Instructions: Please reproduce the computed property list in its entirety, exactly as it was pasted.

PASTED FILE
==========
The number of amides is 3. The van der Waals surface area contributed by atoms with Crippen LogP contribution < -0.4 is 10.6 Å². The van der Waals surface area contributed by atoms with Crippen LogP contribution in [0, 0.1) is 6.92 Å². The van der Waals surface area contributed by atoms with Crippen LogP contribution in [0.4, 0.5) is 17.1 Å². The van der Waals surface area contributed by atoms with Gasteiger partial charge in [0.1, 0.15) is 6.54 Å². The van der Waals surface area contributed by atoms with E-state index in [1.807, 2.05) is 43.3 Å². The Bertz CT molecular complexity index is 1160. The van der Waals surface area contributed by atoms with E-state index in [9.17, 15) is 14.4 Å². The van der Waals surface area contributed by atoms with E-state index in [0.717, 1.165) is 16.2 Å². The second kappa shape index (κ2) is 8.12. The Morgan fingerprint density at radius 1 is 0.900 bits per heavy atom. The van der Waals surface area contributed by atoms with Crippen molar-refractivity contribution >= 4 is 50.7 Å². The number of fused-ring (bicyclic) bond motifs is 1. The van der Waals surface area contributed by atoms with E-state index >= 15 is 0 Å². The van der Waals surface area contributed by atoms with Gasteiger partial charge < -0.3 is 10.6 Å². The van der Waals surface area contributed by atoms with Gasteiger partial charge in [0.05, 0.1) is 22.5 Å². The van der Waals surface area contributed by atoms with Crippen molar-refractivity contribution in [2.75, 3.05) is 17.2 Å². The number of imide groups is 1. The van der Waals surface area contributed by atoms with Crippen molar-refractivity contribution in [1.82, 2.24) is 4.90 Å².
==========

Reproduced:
The number of amides is 3. The van der Waals surface area contributed by atoms with Crippen LogP contribution < -0.4 is 10.6 Å². The van der Waals surface area contributed by atoms with Crippen LogP contribution in [0, 0.1) is 6.92 Å². The van der Waals surface area contributed by atoms with Crippen LogP contribution in [0.4, 0.5) is 17.1 Å². The van der Waals surface area contributed by atoms with Gasteiger partial charge in [0.1, 0.15) is 6.54 Å². The van der Waals surface area contributed by atoms with E-state index in [1.807, 2.05) is 43.3 Å². The Bertz CT molecular complexity index is 1160. The van der Waals surface area contributed by atoms with E-state index in [9.17, 15) is 14.4 Å². The van der Waals surface area contributed by atoms with E-state index in [0.717, 1.165) is 16.2 Å². The second kappa shape index (κ2) is 8.12. The Morgan fingerprint density at radius 1 is 0.900 bits per heavy atom. The van der Waals surface area contributed by atoms with Crippen molar-refractivity contribution >= 4 is 50.7 Å². The number of fused-ring (bicyclic) bond motifs is 1. The van der Waals surface area contributed by atoms with E-state index >= 15 is 0 Å². The van der Waals surface area contributed by atoms with Gasteiger partial charge < -0.3 is 10.6 Å². The van der Waals surface area contributed by atoms with Gasteiger partial charge in [0.05, 0.1) is 22.5 Å². The van der Waals surface area contributed by atoms with Crippen molar-refractivity contribution in [2.75, 3.05) is 17.2 Å². The number of imide groups is 1. The van der Waals surface area contributed by atoms with Crippen molar-refractivity contribution in [1.82, 2.24) is 4.90 Å².